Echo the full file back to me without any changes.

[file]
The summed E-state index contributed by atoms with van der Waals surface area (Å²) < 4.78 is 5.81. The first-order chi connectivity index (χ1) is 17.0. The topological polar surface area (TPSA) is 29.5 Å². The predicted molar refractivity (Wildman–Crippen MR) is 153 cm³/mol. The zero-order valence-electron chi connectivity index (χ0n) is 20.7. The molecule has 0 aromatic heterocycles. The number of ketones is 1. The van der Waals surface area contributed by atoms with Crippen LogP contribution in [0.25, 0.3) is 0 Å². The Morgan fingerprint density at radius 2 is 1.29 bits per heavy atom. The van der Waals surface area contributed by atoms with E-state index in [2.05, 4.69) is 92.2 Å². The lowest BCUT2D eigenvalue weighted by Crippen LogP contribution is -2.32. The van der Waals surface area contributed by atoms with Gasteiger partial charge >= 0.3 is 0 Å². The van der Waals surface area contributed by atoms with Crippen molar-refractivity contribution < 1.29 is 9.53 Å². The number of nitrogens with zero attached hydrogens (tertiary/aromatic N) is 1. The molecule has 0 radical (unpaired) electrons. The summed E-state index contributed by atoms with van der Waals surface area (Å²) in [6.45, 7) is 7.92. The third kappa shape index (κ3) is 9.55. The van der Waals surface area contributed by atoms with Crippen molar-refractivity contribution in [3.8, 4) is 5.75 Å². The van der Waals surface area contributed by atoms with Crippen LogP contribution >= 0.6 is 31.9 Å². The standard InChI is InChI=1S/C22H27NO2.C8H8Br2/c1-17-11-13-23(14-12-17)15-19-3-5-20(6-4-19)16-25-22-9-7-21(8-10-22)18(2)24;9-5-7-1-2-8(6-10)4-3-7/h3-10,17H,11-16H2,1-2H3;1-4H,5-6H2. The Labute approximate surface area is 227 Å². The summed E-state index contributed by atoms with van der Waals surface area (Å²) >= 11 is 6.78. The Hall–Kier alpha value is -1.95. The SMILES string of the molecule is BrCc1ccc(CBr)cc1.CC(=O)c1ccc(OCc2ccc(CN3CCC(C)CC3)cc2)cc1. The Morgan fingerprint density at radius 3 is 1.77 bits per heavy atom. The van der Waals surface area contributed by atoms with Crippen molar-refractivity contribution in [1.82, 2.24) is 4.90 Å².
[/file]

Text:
The summed E-state index contributed by atoms with van der Waals surface area (Å²) < 4.78 is 5.81. The first-order chi connectivity index (χ1) is 17.0. The topological polar surface area (TPSA) is 29.5 Å². The predicted molar refractivity (Wildman–Crippen MR) is 153 cm³/mol. The zero-order valence-electron chi connectivity index (χ0n) is 20.7. The molecule has 0 aromatic heterocycles. The number of ketones is 1. The van der Waals surface area contributed by atoms with Crippen LogP contribution in [0.25, 0.3) is 0 Å². The Morgan fingerprint density at radius 2 is 1.29 bits per heavy atom. The van der Waals surface area contributed by atoms with E-state index in [2.05, 4.69) is 92.2 Å². The lowest BCUT2D eigenvalue weighted by Crippen LogP contribution is -2.32. The van der Waals surface area contributed by atoms with Gasteiger partial charge >= 0.3 is 0 Å². The van der Waals surface area contributed by atoms with Crippen molar-refractivity contribution < 1.29 is 9.53 Å². The number of nitrogens with zero attached hydrogens (tertiary/aromatic N) is 1. The molecule has 0 radical (unpaired) electrons. The summed E-state index contributed by atoms with van der Waals surface area (Å²) in [6.45, 7) is 7.92. The third kappa shape index (κ3) is 9.55. The van der Waals surface area contributed by atoms with Crippen molar-refractivity contribution in [3.8, 4) is 5.75 Å². The van der Waals surface area contributed by atoms with Crippen LogP contribution >= 0.6 is 31.9 Å². The standard InChI is InChI=1S/C22H27NO2.C8H8Br2/c1-17-11-13-23(14-12-17)15-19-3-5-20(6-4-19)16-25-22-9-7-21(8-10-22)18(2)24;9-5-7-1-2-8(6-10)4-3-7/h3-10,17H,11-16H2,1-2H3;1-4H,5-6H2. The Labute approximate surface area is 227 Å². The summed E-state index contributed by atoms with van der Waals surface area (Å²) >= 11 is 6.78. The Hall–Kier alpha value is -1.95. The SMILES string of the molecule is BrCc1ccc(CBr)cc1.CC(=O)c1ccc(OCc2ccc(CN3CCC(C)CC3)cc2)cc1. The Morgan fingerprint density at radius 3 is 1.77 bits per heavy atom. The van der Waals surface area contributed by atoms with Crippen molar-refractivity contribution in [1.82, 2.24) is 4.90 Å².